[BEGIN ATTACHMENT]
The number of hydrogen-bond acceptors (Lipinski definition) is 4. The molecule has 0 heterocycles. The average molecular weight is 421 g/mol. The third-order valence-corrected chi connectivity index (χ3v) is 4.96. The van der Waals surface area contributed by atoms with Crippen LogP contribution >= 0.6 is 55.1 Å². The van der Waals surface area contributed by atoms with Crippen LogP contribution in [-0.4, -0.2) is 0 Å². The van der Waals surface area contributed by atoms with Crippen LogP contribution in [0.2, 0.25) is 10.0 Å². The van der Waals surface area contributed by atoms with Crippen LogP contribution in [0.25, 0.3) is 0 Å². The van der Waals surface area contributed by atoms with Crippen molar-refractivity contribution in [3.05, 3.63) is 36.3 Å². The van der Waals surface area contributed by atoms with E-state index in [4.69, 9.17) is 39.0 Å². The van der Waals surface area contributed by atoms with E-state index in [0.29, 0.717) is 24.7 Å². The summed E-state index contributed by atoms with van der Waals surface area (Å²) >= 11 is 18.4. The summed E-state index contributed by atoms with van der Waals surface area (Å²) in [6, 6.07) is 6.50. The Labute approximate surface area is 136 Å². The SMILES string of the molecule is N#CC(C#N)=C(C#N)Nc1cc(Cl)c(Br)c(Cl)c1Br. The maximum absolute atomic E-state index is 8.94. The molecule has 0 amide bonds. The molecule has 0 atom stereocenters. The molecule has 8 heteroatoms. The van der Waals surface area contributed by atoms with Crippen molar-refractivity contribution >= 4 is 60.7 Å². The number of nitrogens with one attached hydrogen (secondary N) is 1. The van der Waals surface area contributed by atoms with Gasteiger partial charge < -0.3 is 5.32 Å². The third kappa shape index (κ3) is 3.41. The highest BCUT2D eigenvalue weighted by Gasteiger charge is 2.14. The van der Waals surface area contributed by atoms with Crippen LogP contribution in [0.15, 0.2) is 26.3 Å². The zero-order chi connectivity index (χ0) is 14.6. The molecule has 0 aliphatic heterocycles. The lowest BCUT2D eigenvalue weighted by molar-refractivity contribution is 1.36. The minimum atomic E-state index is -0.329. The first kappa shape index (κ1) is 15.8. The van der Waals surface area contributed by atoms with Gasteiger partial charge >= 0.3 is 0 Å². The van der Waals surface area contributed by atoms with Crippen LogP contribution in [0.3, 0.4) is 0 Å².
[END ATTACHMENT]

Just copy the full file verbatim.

The number of hydrogen-bond acceptors (Lipinski definition) is 4. The molecule has 0 heterocycles. The average molecular weight is 421 g/mol. The third-order valence-corrected chi connectivity index (χ3v) is 4.96. The van der Waals surface area contributed by atoms with Crippen LogP contribution >= 0.6 is 55.1 Å². The van der Waals surface area contributed by atoms with Crippen LogP contribution in [-0.4, -0.2) is 0 Å². The van der Waals surface area contributed by atoms with Crippen LogP contribution in [0.2, 0.25) is 10.0 Å². The van der Waals surface area contributed by atoms with Crippen LogP contribution in [0.25, 0.3) is 0 Å². The van der Waals surface area contributed by atoms with Crippen molar-refractivity contribution in [3.05, 3.63) is 36.3 Å². The van der Waals surface area contributed by atoms with E-state index in [4.69, 9.17) is 39.0 Å². The van der Waals surface area contributed by atoms with E-state index in [0.29, 0.717) is 24.7 Å². The summed E-state index contributed by atoms with van der Waals surface area (Å²) >= 11 is 18.4. The summed E-state index contributed by atoms with van der Waals surface area (Å²) in [6, 6.07) is 6.50. The Labute approximate surface area is 136 Å². The SMILES string of the molecule is N#CC(C#N)=C(C#N)Nc1cc(Cl)c(Br)c(Cl)c1Br. The maximum absolute atomic E-state index is 8.94. The molecule has 0 amide bonds. The molecule has 0 atom stereocenters. The molecule has 8 heteroatoms. The van der Waals surface area contributed by atoms with Crippen molar-refractivity contribution >= 4 is 60.7 Å². The number of nitrogens with one attached hydrogen (secondary N) is 1. The van der Waals surface area contributed by atoms with Gasteiger partial charge < -0.3 is 5.32 Å². The third kappa shape index (κ3) is 3.41. The highest BCUT2D eigenvalue weighted by Gasteiger charge is 2.14. The van der Waals surface area contributed by atoms with Crippen LogP contribution in [0.15, 0.2) is 26.3 Å². The zero-order chi connectivity index (χ0) is 14.6. The molecule has 0 aliphatic heterocycles. The lowest BCUT2D eigenvalue weighted by molar-refractivity contribution is 1.36. The minimum atomic E-state index is -0.329. The first kappa shape index (κ1) is 15.8. The van der Waals surface area contributed by atoms with Gasteiger partial charge >= 0.3 is 0 Å². The van der Waals surface area contributed by atoms with Crippen LogP contribution in [0.3, 0.4) is 0 Å².